As spelled out in a recent Washington Post headline, “Study Finds That Basically Every Single Person Hates Performance Reviews.”
Yikes! But it doesn’t have to be that way. No one should walk into a performance review without already knowing about their performance. Managers should be providing regular, ongoing feedback and listening to input from employees so these conversations are a two-way street. Formal performance reviews shouldn’t contain any negative surprises. In fact, a well-planned and executed review gives both employee and manager the fodder they need to be more successful in the future.
Guidelines for Success
To be effective, performance reviews shouldn’t be standalone annual events, but rather “a culmination of ongoing conversations,” in the words of HR consultant and author Sharon Armstrong, who wrote The Essential Performance Review Handbook.
Here are some guidelines for success:
- Develop a regular practice of receiving and giving feedback. Don’t wait for formal review time to praise or critique employees. Walk around and talk with people about their work progress, or set aside times for informal updates, perhaps on a weekly basis. The only “annual” aspect of your performance review system might be completing a specific, required form or implementing raises. Frequent check-ins also help ensure that everyone clearly understands their current goals and expectations, as well as any changes that may have occurred.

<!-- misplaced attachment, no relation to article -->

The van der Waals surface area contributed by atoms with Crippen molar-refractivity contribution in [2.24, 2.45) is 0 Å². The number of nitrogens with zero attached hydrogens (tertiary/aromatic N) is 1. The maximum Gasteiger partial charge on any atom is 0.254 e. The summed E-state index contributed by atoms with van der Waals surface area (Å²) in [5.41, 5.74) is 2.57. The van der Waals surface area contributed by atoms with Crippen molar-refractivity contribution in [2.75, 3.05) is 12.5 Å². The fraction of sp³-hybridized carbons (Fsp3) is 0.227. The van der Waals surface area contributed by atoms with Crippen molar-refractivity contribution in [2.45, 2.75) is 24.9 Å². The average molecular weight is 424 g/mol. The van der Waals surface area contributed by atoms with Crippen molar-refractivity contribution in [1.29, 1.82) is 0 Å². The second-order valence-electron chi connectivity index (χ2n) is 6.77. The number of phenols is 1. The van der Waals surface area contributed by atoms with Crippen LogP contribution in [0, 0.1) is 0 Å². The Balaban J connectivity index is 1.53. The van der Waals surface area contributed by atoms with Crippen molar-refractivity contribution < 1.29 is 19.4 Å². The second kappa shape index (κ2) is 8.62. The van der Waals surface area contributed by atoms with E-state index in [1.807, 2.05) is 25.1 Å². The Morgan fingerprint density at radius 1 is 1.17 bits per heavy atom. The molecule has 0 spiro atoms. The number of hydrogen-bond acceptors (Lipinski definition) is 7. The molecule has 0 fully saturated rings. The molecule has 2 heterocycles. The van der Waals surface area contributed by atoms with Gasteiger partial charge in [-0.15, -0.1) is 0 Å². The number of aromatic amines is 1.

- Document performance. Don’t include anything in a performance appraisal you haven’t personally witnessed. Throughout the year, as you interact with employees, jot down notes for yourself. This way, at formal review time, you’ll have a full view of a person’s work and will be able to fully support your rating of an employee. The more specific the examples you record, the better.
- Cover the “ABCs.” Make performance reviews accurate, behavioral, complete and consistent. This means providing a completely fair assessment based on a person’s job description and goals. Revise the job description, as well as employee and company goals and expectations, as needed. This is key to both an individual’s motivation and your company’s success going forward.
- Make it a two-way conversation. Listen actively during a review meeting. Remember, you have a key role in your employees’ performance, so ask what you can do to help. Your questions might include “What have I done recently to help your performance?” and “What do you want me to do?” Pay careful attention to the responses.
- Discuss ideas for development and action plans. This should be a significant portion of any annual review meeting. Focus on the future. Talk about the skills and experience needed for an employee to accomplish their career goals. Agree on specific actions to be taken so they can get there. Both of you should leave the meeting with achievable items on your to-do lists, including deadlines.
To optimize the success of your performance reviews and fine-tune your hiring and workforce development systems, partner with the PrideStaff Modesto team of experts. Contact us today to set up an informational meeting.